Frederick L. Klein

Parashat Shemini: Praying for Miracles

This week’s parashah describes the initiation of the priests as well as the consecration of the Tabernacle. The Tabernacle was intended as a place where heaven and earth meet, the infinite with the finite, the perfect with the flawed. For seven days Moses had trained Aaron and his sons- the first priests, and at the end of each of those days the Tabernacle was disassembled.

According to Rashi reading of the episode (9:22-24), the people encounter a crisis at the end of each day;  the Divine presence had not yet descended from heaven. They are ashamed, assuming that the Divine presence is not present because of the sin of the golden calf, and they are unworthy.  Moses assures them, stating that only after the seven days will the Divine presence appear.  Yet, on the eighth day of the consecration of the temple, when all the work is done, Aaron blesses the people with the priestly blessing, and yet the Divine presence remains elusive.  Aaron himself, the appointed priest again assumes he is the reason, for it was he that fashioned the Golden Calf in the first place.  Moses and Aaron then together enter the sanctuary to pray, and they then come out and bless the people again.  What is the prayer?  The Biblical text is silent, but Rashi, quoting the Midrash (Bamidbar Rabbah 12:9), states that Moses’ prays that “The Divine Presence shall rest upon the work of your hands” and invokes Psalm 90 (Tefilah LeMoshe) and specifically the last verse:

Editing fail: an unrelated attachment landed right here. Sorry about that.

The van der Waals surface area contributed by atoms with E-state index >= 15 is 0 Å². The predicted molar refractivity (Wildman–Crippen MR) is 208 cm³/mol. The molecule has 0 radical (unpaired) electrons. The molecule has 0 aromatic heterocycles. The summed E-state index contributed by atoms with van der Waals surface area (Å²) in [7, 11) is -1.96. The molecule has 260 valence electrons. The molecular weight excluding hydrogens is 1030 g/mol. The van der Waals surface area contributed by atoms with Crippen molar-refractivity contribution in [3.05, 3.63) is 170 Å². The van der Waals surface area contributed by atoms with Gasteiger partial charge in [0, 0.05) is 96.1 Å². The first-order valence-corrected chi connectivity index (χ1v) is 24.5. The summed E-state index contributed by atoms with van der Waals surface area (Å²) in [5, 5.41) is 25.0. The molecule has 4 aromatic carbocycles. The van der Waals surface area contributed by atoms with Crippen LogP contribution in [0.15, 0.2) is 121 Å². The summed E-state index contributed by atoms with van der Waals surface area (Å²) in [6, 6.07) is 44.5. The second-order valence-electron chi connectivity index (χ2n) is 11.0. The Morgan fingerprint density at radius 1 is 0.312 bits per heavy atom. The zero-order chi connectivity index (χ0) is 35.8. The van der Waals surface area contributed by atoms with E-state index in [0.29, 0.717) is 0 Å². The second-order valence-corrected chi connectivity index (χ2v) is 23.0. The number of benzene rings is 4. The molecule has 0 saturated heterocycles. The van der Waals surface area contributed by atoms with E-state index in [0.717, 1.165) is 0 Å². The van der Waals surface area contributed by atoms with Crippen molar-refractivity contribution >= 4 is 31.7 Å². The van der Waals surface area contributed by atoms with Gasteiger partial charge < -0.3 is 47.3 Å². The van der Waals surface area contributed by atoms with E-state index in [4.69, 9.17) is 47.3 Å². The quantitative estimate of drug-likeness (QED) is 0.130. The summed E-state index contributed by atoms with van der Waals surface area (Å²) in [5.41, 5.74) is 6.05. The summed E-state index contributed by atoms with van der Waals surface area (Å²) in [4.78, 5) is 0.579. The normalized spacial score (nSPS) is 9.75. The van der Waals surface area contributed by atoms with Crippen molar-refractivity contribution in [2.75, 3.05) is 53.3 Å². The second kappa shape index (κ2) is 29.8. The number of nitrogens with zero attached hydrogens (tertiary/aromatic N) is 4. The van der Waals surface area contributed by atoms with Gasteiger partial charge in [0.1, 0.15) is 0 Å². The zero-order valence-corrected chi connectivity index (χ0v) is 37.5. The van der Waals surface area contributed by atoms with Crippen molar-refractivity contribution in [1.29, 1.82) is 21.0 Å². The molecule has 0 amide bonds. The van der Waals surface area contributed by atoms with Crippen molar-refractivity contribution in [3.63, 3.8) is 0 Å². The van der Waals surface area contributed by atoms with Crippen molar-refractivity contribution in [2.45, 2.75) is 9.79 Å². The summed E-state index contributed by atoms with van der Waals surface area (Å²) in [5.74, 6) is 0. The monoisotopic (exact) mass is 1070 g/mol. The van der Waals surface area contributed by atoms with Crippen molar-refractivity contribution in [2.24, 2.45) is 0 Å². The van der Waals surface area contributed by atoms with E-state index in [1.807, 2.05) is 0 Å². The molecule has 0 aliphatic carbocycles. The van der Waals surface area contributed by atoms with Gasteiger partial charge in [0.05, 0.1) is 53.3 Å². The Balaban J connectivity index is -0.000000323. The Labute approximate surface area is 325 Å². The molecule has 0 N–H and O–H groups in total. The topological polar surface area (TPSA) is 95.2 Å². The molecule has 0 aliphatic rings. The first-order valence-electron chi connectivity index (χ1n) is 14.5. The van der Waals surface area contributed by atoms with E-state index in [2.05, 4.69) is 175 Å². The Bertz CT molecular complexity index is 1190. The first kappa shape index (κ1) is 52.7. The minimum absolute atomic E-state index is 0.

May the favor of the Lord, our God, be upon us;
let the work of our hands prosper,
O prosper the work of our hands!

It is only at this point that the Divine presence enters the camp in the form of fire.  Why this prayer and why only now?